From the Blog of Dr. Nora Volkow, Executive Director
Original Date November 8, 2021
Far too often, shame and stigma fuel addiction and prevent treatment, argues Nora Volkow, MD, director of the National Institute on Drug Abuse. But replacing judgment with compassion can save lives.
Science has shed much light on addiction. We now understand that changes in brain networks needed for self-regulation cause substance use to become compulsive in some individuals — despite their best efforts to decrease or stop use. We are also gaining an understanding of the genetic, developmental, and environmental factors that cause susceptibility to drug experimentation and to the brain changes underlying addiction. For instance, data from a large longitudinal study of adolescents funded by the National Institute on Drug Abuse in close partnership with other National Institutes of Health entities have provided insights into the adverse effects of poverty and adversity on the developing brain, including neurobiological changes that make drug use and addiction more likely.
On the positive side, prevention research shows that providing targeted interventions to families with low incomes or lacking social supports can avert — or even reverse — these neurobiological changes. What’s more, decades of research on brain signaling systems have demonstrated that even once addiction takes hold, it is still reversible and recovery is achievable. Unfortunately, stigma limits the impact of this knowledge and the reach of our tools.
The Role of Stigma
Stigma pervades medicine, policy, and communities. Medical schools until recently offered little or no training in screening for or treating substance use disorders because, for many years, addiction was not seen as a medical problem. Even now, when medical systems offer treatment, it may be limited or inadequate. Among dedicated addiction treatment programs, fewer than half offer medications, which is tantamount to denial of appropriate, according to a National Academies of Sciences, Engineering, and Medicine report.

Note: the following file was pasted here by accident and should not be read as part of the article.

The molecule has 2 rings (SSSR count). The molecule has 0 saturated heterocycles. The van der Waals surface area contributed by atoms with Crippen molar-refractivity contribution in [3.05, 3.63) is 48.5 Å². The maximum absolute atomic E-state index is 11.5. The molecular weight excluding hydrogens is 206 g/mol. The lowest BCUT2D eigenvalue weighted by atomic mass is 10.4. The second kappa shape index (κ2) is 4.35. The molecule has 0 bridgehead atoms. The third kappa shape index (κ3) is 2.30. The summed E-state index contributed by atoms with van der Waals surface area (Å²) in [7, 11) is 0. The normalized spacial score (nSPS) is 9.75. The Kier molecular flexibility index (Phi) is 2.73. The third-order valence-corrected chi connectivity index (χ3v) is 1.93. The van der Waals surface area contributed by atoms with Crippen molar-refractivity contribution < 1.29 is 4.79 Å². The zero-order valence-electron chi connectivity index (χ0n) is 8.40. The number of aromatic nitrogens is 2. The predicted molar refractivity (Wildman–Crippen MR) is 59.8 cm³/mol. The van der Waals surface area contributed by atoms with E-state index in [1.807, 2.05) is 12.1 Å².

Insurers are often reluctant to cover addiction treatment, including medications for opioid use disorder, and coverage is limited when it is provided. Inadequate coverage puts these life-saving treatments out of reach for many people who need them. Stigma also prevents the use of medications in most justice settings—even though at least half of incarcerated individuals in the United States have a substance use disorder, often an opioid use disorder. What’s more, many communities fail to provide harm-reduction measures, such as syringe services programs and the overdose medication naloxone, out of a moralistic—as well as factually incorrect—belief that those measures encourage illegal drug use.
Even when treatments and other supports are available, people with addiction may not seek them, fearing the judgments of those around them and the discrimination they routinely experience in the health care system. Patients are often hesitant to disclose their substance use to their physicians. This contributes to the tragic reality that fewer than 13% of people with an illicit drug use disorder received any treatment for their addiction in 2019 and just 18% of people with opioid use disorder received one of the three safe, effective, and potentially lifesaving medications that could facilitate their recovery. The proportion of people with alcohol addiction who received medications is even lower: 3%.